Emerson will limit overnight travel in spring semester policy


Hongyu Liu

A person walks outside of South Station.

By Charlie McKenna

Administrators will impose harsh limitations on travel anywhere off-campus this spring in an attempt to limit the spread of the pandemic on campus. 

Students who intend to travel anywhere overnight, including in Boston, are now required to fill out the “Emerson College Travel Registration Form” prior to their departure. During the time they are traveling, students will be denied access to campus. Upon return from their travel, students must get a COVID-19 test at Emerson’s testing site at Tufts Medical Center and then quarantine in their rooms until receiving a negative result. During their quarantine, students’ access to campus buildings will be turned off.

The policy applies to students enrolled in the college’s flex model attending in-person classes or any student who visits the Boston campus regularly. All travel is regulated by the new policy. Currently, Massachusetts requires travelers entering from out of state to fill out the Massachusetts Travel Form, and those from “high-risk” states to quarantine for 14 days upon arrival. Just Vermont and Hawaii are defined as “low-risk” by the state.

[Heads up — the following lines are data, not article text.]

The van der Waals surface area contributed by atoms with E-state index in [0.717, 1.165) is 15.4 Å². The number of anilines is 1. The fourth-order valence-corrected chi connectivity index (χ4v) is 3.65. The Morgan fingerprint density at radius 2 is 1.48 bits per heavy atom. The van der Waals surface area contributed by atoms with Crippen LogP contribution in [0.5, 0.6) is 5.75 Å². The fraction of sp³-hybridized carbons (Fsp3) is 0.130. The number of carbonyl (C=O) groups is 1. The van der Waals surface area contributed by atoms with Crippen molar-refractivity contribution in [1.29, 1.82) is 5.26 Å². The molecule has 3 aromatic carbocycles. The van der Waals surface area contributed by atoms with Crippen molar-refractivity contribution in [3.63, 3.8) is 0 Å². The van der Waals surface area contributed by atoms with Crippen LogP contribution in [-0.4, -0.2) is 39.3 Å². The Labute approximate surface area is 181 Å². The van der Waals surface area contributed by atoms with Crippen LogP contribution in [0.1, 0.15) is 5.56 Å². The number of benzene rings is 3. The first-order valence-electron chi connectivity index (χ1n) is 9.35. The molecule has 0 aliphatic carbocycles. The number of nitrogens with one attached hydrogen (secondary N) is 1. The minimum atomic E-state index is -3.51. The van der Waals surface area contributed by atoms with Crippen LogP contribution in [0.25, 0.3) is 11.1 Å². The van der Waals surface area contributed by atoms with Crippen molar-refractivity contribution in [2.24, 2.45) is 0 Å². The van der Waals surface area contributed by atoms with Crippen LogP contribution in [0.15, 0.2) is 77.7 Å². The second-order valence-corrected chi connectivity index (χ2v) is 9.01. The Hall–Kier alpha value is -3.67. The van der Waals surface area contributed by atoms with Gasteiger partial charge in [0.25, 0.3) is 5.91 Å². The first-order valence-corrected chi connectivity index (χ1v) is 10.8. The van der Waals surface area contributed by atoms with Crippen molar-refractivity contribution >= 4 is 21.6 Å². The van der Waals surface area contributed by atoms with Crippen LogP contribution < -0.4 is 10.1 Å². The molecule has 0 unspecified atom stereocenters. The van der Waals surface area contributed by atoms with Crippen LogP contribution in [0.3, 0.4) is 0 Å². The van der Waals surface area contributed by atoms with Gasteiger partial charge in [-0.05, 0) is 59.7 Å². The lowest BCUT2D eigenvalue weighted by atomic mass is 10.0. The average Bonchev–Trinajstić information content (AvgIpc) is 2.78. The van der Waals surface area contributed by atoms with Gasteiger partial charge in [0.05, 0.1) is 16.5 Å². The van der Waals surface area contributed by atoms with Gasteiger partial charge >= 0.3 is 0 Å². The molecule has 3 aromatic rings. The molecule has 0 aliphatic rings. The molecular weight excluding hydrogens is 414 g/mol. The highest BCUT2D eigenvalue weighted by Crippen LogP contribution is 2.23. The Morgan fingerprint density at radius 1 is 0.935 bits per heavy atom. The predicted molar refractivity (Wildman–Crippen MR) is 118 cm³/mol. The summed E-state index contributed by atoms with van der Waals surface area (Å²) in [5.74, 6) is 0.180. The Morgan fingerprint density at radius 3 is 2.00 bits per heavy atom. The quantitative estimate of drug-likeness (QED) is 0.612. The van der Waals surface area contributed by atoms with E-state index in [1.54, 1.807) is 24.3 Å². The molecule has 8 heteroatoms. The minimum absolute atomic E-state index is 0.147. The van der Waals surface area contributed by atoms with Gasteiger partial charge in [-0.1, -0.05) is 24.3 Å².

Any student caught violating the policy will be referred to the Community Standards office and could face penalties as harsh as removal from the college. 

Vice President and Dean for Campus Life Jim Hoppe wrote in the email announcing the policy that the college implemented the policy in an attempt to curtail the spread of COVID-19 on campus. Cases at Emerson rose sharply last week as the college reported 16 new positive tests—one-third of the cumulative total thus far. Numbers in Massachusetts continue to explode, falling below 2,000 just once this week.

“We have learned through our experiences with COVID-19 transmission over the course of the fall semester that people who participated in travel were much more likely to contract the virus or be identified as a close contact,” Hoppe wrote. “These types of overnight stays can often lead to increased contact with individuals that lead to exposure to the virus and or being identified as a close contact.”

The new travel policy is the second change the college implemented to its reopening model for the spring semester, after Assistant Vice President for Campus Life and “COVID Lead” Erik Muurisepp announced Friday that testing will now be required every four days as opposed to the weekly mandate imposed for the fall semester.